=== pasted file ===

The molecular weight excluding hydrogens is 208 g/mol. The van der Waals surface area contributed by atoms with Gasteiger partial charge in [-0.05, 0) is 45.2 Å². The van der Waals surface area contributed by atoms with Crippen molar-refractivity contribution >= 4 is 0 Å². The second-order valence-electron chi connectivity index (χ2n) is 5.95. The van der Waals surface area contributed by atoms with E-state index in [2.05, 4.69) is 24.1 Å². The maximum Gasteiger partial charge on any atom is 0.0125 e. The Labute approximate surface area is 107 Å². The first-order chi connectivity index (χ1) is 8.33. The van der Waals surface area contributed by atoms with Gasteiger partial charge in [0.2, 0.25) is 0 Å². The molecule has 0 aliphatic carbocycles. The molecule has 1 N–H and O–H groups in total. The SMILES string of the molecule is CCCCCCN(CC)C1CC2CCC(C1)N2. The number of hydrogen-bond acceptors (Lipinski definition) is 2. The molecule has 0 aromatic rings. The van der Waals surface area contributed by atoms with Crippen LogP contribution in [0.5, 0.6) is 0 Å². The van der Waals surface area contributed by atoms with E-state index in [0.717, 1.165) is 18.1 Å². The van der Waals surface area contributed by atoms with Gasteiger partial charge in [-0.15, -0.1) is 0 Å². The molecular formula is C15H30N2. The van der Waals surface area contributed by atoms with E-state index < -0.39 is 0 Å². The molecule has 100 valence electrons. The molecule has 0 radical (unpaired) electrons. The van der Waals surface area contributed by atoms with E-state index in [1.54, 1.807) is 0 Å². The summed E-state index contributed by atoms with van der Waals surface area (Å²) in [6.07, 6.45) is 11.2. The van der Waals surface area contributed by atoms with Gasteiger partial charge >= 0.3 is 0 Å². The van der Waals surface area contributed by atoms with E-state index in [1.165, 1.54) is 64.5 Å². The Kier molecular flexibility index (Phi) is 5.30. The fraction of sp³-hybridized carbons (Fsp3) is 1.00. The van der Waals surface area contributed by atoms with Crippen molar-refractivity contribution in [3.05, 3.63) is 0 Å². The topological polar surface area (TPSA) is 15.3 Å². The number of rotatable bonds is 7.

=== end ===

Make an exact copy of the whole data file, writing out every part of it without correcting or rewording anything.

The molecular weight excluding hydrogens is 208 g/mol. The van der Waals surface area contributed by atoms with Gasteiger partial charge in [-0.05, 0) is 45.2 Å². The van der Waals surface area contributed by atoms with Crippen molar-refractivity contribution >= 4 is 0 Å². The second-order valence-electron chi connectivity index (χ2n) is 5.95. The van der Waals surface area contributed by atoms with E-state index in [2.05, 4.69) is 24.1 Å². The maximum Gasteiger partial charge on any atom is 0.0125 e. The Labute approximate surface area is 107 Å². The first-order chi connectivity index (χ1) is 8.33. The van der Waals surface area contributed by atoms with Gasteiger partial charge in [0.2, 0.25) is 0 Å². The molecule has 0 aliphatic carbocycles. The molecule has 1 N–H and O–H groups in total. The SMILES string of the molecule is CCCCCCN(CC)C1CC2CCC(C1)N2. The number of hydrogen-bond acceptors (Lipinski definition) is 2. The molecule has 0 aromatic rings. The van der Waals surface area contributed by atoms with Crippen LogP contribution in [0.5, 0.6) is 0 Å². The van der Waals surface area contributed by atoms with E-state index in [0.717, 1.165) is 18.1 Å². The van der Waals surface area contributed by atoms with Gasteiger partial charge in [-0.15, -0.1) is 0 Å². The molecular formula is C15H30N2. The van der Waals surface area contributed by atoms with E-state index < -0.39 is 0 Å². The molecule has 100 valence electrons. The molecule has 0 radical (unpaired) electrons. The van der Waals surface area contributed by atoms with E-state index in [1.54, 1.807) is 0 Å². The summed E-state index contributed by atoms with van der Waals surface area (Å²) in [6.07, 6.45) is 11.2. The van der Waals surface area contributed by atoms with Gasteiger partial charge >= 0.3 is 0 Å². The van der Waals surface area contributed by atoms with E-state index in [1.165, 1.54) is 64.5 Å². The Kier molecular flexibility index (Phi) is 5.30. The fraction of sp³-hybridized carbons (Fsp3) is 1.00. The van der Waals surface area contributed by atoms with Crippen molar-refractivity contribution in [3.05, 3.63) is 0 Å². The topological polar surface area (TPSA) is 15.3 Å². The number of rotatable bonds is 7.